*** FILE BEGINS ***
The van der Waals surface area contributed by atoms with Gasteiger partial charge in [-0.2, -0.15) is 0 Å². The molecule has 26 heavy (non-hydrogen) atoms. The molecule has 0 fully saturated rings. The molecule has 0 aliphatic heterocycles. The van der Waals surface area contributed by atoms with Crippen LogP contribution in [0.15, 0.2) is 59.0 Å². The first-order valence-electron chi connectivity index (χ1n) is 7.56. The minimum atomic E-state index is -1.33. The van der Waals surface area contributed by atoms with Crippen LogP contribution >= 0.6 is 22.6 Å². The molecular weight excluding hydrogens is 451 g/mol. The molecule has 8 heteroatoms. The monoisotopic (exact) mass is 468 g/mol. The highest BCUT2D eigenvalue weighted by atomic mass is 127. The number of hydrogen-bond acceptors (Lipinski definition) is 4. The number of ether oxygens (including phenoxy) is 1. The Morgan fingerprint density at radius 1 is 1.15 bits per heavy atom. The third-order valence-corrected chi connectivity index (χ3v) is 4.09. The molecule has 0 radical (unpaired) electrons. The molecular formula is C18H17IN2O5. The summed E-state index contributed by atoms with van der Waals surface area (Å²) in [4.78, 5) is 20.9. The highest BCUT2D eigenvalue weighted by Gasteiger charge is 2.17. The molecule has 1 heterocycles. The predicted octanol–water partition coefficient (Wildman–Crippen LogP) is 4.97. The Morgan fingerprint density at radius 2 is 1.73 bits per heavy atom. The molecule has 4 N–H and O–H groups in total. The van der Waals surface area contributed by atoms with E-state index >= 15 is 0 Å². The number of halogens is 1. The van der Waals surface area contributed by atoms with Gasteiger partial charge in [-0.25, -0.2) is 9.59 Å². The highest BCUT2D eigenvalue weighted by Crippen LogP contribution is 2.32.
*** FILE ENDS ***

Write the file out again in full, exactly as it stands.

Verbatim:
The van der Waals surface area contributed by atoms with Gasteiger partial charge in [-0.2, -0.15) is 0 Å². The molecule has 26 heavy (non-hydrogen) atoms. The molecule has 0 fully saturated rings. The molecule has 0 aliphatic heterocycles. The van der Waals surface area contributed by atoms with Crippen LogP contribution in [0.15, 0.2) is 59.0 Å². The first-order valence-electron chi connectivity index (χ1n) is 7.56. The minimum atomic E-state index is -1.33. The van der Waals surface area contributed by atoms with Crippen LogP contribution >= 0.6 is 22.6 Å². The molecular weight excluding hydrogens is 451 g/mol. The molecule has 8 heteroatoms. The monoisotopic (exact) mass is 468 g/mol. The highest BCUT2D eigenvalue weighted by atomic mass is 127. The number of hydrogen-bond acceptors (Lipinski definition) is 4. The number of ether oxygens (including phenoxy) is 1. The Morgan fingerprint density at radius 1 is 1.15 bits per heavy atom. The third-order valence-corrected chi connectivity index (χ3v) is 4.09. The molecule has 0 radical (unpaired) electrons. The molecular formula is C18H17IN2O5. The summed E-state index contributed by atoms with van der Waals surface area (Å²) in [4.78, 5) is 20.9. The highest BCUT2D eigenvalue weighted by Gasteiger charge is 2.17. The molecule has 1 heterocycles. The predicted octanol–water partition coefficient (Wildman–Crippen LogP) is 4.97. The Morgan fingerprint density at radius 2 is 1.73 bits per heavy atom. The molecule has 4 N–H and O–H groups in total. The van der Waals surface area contributed by atoms with E-state index >= 15 is 0 Å². The number of halogens is 1. The van der Waals surface area contributed by atoms with Gasteiger partial charge in [-0.25, -0.2) is 9.59 Å². The highest BCUT2D eigenvalue weighted by Crippen LogP contribution is 2.32.